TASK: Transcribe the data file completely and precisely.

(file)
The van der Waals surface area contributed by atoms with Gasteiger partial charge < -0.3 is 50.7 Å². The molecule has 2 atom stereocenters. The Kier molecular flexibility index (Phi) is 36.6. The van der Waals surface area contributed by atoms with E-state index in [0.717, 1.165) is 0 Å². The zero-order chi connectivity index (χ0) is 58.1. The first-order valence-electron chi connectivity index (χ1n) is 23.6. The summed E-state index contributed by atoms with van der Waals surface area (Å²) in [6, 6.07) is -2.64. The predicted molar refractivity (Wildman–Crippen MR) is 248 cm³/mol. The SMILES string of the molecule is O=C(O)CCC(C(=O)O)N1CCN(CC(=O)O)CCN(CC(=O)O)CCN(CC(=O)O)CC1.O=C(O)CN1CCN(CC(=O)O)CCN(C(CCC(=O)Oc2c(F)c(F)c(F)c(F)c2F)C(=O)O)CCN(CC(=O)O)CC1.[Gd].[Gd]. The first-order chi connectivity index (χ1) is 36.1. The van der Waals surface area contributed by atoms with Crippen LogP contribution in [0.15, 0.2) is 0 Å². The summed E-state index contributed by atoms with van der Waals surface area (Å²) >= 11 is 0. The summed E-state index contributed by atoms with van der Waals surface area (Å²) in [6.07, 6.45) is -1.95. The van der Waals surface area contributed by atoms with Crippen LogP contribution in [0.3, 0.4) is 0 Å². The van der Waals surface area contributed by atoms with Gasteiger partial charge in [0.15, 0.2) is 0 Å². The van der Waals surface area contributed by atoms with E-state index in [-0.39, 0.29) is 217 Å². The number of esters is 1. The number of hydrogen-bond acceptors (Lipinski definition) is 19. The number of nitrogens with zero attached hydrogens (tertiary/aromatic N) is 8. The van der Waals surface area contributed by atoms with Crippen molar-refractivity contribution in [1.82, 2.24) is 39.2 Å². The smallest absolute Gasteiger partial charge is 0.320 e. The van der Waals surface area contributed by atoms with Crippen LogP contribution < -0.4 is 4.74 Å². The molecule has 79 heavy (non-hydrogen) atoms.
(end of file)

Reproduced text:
The van der Waals surface area contributed by atoms with Gasteiger partial charge < -0.3 is 50.7 Å². The molecule has 2 atom stereocenters. The Kier molecular flexibility index (Phi) is 36.6. The van der Waals surface area contributed by atoms with E-state index in [0.717, 1.165) is 0 Å². The zero-order chi connectivity index (χ0) is 58.1. The first-order valence-electron chi connectivity index (χ1n) is 23.6. The summed E-state index contributed by atoms with van der Waals surface area (Å²) in [6, 6.07) is -2.64. The predicted molar refractivity (Wildman–Crippen MR) is 248 cm³/mol. The SMILES string of the molecule is O=C(O)CCC(C(=O)O)N1CCN(CC(=O)O)CCN(CC(=O)O)CCN(CC(=O)O)CC1.O=C(O)CN1CCN(CC(=O)O)CCN(C(CCC(=O)Oc2c(F)c(F)c(F)c(F)c2F)C(=O)O)CCN(CC(=O)O)CC1.[Gd].[Gd]. The first-order chi connectivity index (χ1) is 36.1. The van der Waals surface area contributed by atoms with Crippen LogP contribution in [0.15, 0.2) is 0 Å². The summed E-state index contributed by atoms with van der Waals surface area (Å²) >= 11 is 0. The summed E-state index contributed by atoms with van der Waals surface area (Å²) in [6.07, 6.45) is -1.95. The van der Waals surface area contributed by atoms with Crippen LogP contribution in [0.3, 0.4) is 0 Å². The van der Waals surface area contributed by atoms with Gasteiger partial charge in [0.15, 0.2) is 0 Å². The van der Waals surface area contributed by atoms with E-state index in [-0.39, 0.29) is 217 Å². The number of esters is 1. The number of hydrogen-bond acceptors (Lipinski definition) is 19. The number of nitrogens with zero attached hydrogens (tertiary/aromatic N) is 8. The van der Waals surface area contributed by atoms with Crippen molar-refractivity contribution in [1.82, 2.24) is 39.2 Å². The smallest absolute Gasteiger partial charge is 0.320 e. The van der Waals surface area contributed by atoms with Crippen LogP contribution < -0.4 is 4.74 Å². The molecule has 79 heavy (non-hydrogen) atoms.